Android KitKat unveiled days after Google took tough stance on fraudulent apps
Google has code named the next version of its mobile operating system Android KitKat. Android software is the world’s biggest mobile operating system, driving more than a billion tablets and smart phones. Android’s new OS KitKat name, however, is slightly different from one of my favorite chocolate wafer, spelt with a space in between the two words “Kit Kat.” Many droid fans were surprised as they had expected the company to move straight to Android 5.0. However, Google had other ideas and maintained version 4, KitKat being version Android 4.4. Undoubtedly, Android operating system has grown by leaps and bounds from the time it was unveiled back in six years ago. The amount of support that the operating system has been garnering from developers has been overwhelming, judging by the rapid growth of the Google Play which now offers users almost a million apps for download. Traditionally, Google’s Operating Systems versions have often had a history of sweet-theme names, with past versions being named Froyo, Gingerbread, Honeycomb, Ice Cream Sandwich, and Jelly Bean.
The new name suggest that creative mind has gone on leave at Google as am wondering why Google would copy or even perhaps infringe the trademark of Swiss brand Nestle, which owns the name “Kit Kat”. Even if there is money changing hands kind of deal as some officials of Google have been quoted as saying I strongly feel they have lost the “steam” in coming up with catchiness and uniqueness.Few days ago, Google updated Android Play Store developer policies to ensure users are now better protected. Google Play is known to have a wide range of free and paid apps and games ranging from the top class to malicious. The Californian based company new policies are urging users to be cautious and employ high level of intelligence when downloading apps. Although Google has been making efforts to control the quality and security of the apps on Google Play, there has been widespread outrage on cases where scammer apps are widely available. Most harmful apps contain viruses and malicious content that hurt users of Android device.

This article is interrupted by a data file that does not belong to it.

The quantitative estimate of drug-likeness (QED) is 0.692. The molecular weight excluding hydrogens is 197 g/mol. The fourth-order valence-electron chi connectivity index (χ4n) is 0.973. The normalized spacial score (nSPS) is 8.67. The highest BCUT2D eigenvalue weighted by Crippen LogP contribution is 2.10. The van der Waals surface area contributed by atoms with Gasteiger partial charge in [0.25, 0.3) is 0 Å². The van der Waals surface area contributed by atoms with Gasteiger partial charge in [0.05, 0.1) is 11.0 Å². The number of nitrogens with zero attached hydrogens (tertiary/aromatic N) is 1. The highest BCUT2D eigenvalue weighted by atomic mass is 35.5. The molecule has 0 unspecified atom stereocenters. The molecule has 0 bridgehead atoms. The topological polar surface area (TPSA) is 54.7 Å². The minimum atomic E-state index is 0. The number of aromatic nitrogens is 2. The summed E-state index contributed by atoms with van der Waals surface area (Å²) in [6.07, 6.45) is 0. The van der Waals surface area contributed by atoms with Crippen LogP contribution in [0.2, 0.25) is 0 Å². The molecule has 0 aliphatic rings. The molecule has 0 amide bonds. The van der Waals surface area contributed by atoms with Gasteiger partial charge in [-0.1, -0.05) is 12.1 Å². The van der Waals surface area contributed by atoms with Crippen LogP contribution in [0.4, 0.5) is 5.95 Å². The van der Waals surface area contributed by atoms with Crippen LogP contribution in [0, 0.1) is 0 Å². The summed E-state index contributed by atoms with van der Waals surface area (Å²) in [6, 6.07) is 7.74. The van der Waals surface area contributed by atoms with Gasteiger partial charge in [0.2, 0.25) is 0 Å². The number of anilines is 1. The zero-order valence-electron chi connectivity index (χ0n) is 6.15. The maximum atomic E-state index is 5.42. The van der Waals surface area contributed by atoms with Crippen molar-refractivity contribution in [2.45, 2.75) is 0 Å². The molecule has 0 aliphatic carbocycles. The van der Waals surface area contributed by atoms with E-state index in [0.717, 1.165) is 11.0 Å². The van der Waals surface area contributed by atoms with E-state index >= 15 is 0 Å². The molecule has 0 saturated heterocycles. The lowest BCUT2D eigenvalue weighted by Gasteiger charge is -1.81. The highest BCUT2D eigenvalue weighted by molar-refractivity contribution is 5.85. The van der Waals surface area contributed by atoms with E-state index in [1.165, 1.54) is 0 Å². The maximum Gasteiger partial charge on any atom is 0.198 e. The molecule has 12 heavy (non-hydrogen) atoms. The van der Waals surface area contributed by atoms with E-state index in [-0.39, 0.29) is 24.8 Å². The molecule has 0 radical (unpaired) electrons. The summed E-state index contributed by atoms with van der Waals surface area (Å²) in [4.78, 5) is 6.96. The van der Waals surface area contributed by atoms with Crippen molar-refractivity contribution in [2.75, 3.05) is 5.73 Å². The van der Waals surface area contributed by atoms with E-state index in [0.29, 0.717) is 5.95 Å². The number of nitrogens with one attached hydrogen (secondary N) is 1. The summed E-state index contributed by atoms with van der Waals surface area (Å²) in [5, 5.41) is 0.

The less harmful are also very common and annoying ones and are filled with spyware that steal information from devices. Multiple studies have shown that malicious apps secretly leech data out of user device without their knowledge. It can either send out user information stored in devices or it can either send in adverts and viruses to device. Users can usually identify apps with questionable intent prior to installing an app. Apps always required to ask for permissions before users install them, and therefore users can scrutinize if an app is seeking more than is needed. Unfortunately, studies have shown users do not bother to go through the list of permissions that the apps are requesting, similar to the cases of people who just agree to terms and conditions without bothering to read them. Google has updated their Google Play developer policy to disable push notification ads from being hidden in apps. The updated developer policy also now prohibits apps with misleading information in their description.
As I had posted http://www.contadorharrison.com/malware-targeting-android-devices-on-the-rise/,the new regulations warn developers against manipulating product ratings or reviews including paid or fake reviews, fraudulent installs, fake ratings and offering incentives to rate apps. There is also a ban on the use of irrelevant, misleading and even excessive keywords in an app description something that I have personally been against for ages because it is a form of spamming that has always annoyed me. Apps will no longer be allowed to confuse users by imitating other existing apps. On that note, I’ve come across many apps from small developers that have tried to ride on the fame of top apps while downloading angry birds app for my Samsung Galaxy S4- http://www.contadorharrison.com/samsung-galaxy-s4-review-45-days-user-experience/. Many wannabes developers (I call them vocational types) have released apps posing to offer ‘alternative versions’ game of the Finnish company. The scammers are trying to con unsuspecting users searching for the angry birds on the Google Play by offering different versions. To read the full list of new updates, you can visit the Google Play developer program policies page: http://play.google.com/about/developer-content-policy.html and to see “Kit Kat” http://www.android.com/kitkat/.